MicroRNAs (miRNAs) are crucial components of homeostatic and developmental gene regulation. In turn, dysregulation of miRNA expression is a common feature of different types of cancer, which can be harnessed therapeutically. Here we identify miR-139-5p suppression across several cytogenetically defined acute myeloid leukemia (AML) subgroups. The promoter of mir-139 was transcriptionally silenced and could be reactivated by histone deacetylase inhibitors in a dose-dependent manner. Restoration of mir-139 expression in cell lines representing the major AML subgroups (t[8;21], inv[16], mixed lineage leukemia-rearranged and complex karyotype AML) caused cell cycle arrest and apoptosis in vitro and in xenograft mouse models in vivo. During normal hematopoiesis, mir-139 is exclusively expressed in terminally differentiated neutrophils and macrophages. Ectopic expression of mir-139 repressed proliferation of normal CD34 + -hematopoietic stem and progenitor cells and perturbed myelomonocytic in vitro differentiation. Mechanistically, mir-139 exerts its effects by repressing the translation initiation factor EIF4G2, thereby reducing overall protein synthesis while specifically inducing the translation of cell cycle inhibitor p27 Kip1. Knockdown of EIF4G2 recapitulated the effects of mir-139, whereas restoring EIF4G2 expression rescued the mir-139 phenotype. Moreover, elevated miR-139-5p expression is associated with a favorable outcome in a cohort of 165 pediatric patients with AML. Thus, mir-139 acts as a global tumor suppressor-miR in AML by controlling protein translation. As AML cells are dependent on high protein synthesis rates controlling the expression of mir-139 constitutes a novel path for the treatment of AML.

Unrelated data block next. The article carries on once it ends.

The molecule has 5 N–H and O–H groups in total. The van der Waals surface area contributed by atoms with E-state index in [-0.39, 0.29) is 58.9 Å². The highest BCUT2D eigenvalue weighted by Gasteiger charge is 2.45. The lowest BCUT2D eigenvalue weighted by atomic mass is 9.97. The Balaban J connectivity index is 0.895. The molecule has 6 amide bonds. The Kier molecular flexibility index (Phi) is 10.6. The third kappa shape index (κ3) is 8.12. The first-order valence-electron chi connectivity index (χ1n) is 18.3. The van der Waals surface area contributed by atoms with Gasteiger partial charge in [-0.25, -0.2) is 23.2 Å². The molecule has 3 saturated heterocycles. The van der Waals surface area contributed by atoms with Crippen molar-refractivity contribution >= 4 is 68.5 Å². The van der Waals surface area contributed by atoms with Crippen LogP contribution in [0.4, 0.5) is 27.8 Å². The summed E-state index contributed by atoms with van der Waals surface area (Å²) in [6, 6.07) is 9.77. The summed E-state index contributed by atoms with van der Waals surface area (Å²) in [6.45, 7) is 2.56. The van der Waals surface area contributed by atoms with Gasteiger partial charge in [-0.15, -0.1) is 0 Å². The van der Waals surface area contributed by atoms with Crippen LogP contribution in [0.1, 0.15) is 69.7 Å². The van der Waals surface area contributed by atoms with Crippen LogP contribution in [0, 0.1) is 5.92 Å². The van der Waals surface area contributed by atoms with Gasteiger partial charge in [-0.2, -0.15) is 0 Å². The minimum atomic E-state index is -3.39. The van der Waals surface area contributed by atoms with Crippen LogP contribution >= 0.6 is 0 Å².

dx.doi.org/10.1038/onc.2015.247, hdl.handle.net/1765/81628
Oncogene: including Oncogene Reviews
Department of Pediatrics

Emmrich, S, van Engeland, H, El-Khatib, M, Henke, K, Obulkasim, A, Schöning, J, … Klusmann, J.-H. (2016). MIR-139-5p controls translation in myeloid leukemia through EIF4G2. Oncogene: including Oncogene Reviews, 35(14), 1822–1831. doi:10.1038/onc.2015.247